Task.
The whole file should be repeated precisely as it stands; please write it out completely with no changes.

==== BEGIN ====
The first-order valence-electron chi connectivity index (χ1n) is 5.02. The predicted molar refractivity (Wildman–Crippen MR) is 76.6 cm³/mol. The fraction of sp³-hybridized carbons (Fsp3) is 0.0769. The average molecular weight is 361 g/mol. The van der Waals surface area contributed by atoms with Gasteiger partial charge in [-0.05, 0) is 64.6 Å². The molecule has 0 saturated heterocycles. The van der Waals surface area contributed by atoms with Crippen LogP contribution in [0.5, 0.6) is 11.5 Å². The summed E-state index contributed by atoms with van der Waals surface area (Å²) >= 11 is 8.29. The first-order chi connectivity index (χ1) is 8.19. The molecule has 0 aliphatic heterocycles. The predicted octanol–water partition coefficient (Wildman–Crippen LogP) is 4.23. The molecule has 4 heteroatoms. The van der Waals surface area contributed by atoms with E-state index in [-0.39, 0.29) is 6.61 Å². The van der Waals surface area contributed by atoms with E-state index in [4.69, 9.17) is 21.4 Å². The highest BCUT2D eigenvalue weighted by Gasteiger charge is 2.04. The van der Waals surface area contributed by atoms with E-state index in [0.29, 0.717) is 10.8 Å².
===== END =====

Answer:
The first-order valence-electron chi connectivity index (χ1n) is 5.02. The predicted molar refractivity (Wildman–Crippen MR) is 76.6 cm³/mol. The fraction of sp³-hybridized carbons (Fsp3) is 0.0769. The average molecular weight is 361 g/mol. The van der Waals surface area contributed by atoms with Gasteiger partial charge in [-0.05, 0) is 64.6 Å². The molecule has 0 saturated heterocycles. The van der Waals surface area contributed by atoms with Crippen LogP contribution in [0.5, 0.6) is 11.5 Å². The summed E-state index contributed by atoms with van der Waals surface area (Å²) >= 11 is 8.29. The first-order chi connectivity index (χ1) is 8.19. The molecule has 0 aliphatic heterocycles. The predicted octanol–water partition coefficient (Wildman–Crippen LogP) is 4.23. The molecule has 4 heteroatoms. The van der Waals surface area contributed by atoms with E-state index in [-0.39, 0.29) is 6.61 Å². The van der Waals surface area contributed by atoms with E-state index in [4.69, 9.17) is 21.4 Å². The highest BCUT2D eigenvalue weighted by Gasteiger charge is 2.04. The van der Waals surface area contributed by atoms with E-state index in [0.29, 0.717) is 10.8 Å².